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Pernod Fils (French pronunciation: [pɛʁnoˈfis]) was the most popular brand of absinthe throughout the 19th century until it was banned in 1915. During the Belle Époque, the Pernod Fils name became synonymous with absinthe, and the brand represented the de factostandard of quality by which all others were judged. In recent years, Pernod's absinthe was reformulated and relaunched

Origins[]

The brand's roots can be traced as far back as the 1790s. According to legend, it was during this time in Neuchâtel, Switzerland, that Dr. Pierre Ordinaire created a distilled patent medicine that would represent the earliest origins of the drink. The recipe then came into the hands of Henri Louis Pernod through the means of a business deal, and in 1797, he and Daniel-Henri Dubied [fr] opened the first absinthe distillery in Couvet, Switzerland.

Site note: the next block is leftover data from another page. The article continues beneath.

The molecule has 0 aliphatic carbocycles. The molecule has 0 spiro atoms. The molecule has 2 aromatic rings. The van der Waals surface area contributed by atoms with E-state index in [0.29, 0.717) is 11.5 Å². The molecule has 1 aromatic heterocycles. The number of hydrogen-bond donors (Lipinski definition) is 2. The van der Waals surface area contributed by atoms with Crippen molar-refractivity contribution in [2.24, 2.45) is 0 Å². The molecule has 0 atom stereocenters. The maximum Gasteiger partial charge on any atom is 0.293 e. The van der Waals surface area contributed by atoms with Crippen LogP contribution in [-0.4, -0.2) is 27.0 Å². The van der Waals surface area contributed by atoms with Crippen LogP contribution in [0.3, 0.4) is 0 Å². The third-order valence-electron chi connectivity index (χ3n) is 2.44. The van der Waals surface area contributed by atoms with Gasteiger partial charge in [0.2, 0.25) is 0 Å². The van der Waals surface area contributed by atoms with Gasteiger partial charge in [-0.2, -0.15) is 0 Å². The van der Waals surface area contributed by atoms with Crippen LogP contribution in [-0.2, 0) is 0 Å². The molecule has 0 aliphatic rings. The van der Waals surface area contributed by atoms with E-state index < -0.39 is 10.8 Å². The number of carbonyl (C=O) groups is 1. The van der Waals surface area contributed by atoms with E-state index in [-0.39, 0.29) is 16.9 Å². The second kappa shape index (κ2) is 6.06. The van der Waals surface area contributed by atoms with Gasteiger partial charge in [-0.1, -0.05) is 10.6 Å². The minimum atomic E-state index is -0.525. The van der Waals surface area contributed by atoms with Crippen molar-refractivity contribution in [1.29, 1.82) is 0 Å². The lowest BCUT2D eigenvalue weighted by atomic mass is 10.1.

Pernod later built a larger distillery in Pontarlier, France, in 1805. This set the stage that would cause the sleepy community of Pontarlier to eventually emerge as the home of twenty-eight commercial absinthe distilleries, and the world's center of absinthe production.

The golden age of absinthe[]

The popularity of the Pernod Fils brand surged in the decades that followed, its impressive market share spawning a string of knock-offs and imitators with deceptive brand names such as "Pernot", "Parrot" and "Pierrot", among others. In 1901, the original distillery was almost completely destroyed by fire. A new, larger and more modern distillery was built in its place. In its heyday, the Pernod Fils distillery was producing as much as 30,000 liters of absinthe per day, and was exporting its product around the world.

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By 1910, France's rate of absinthe consumption had topped some 36 million liters per year. With a temperance movement growing around the world, many prominent French politicians and scientists turned their interest to France's 'national drink'

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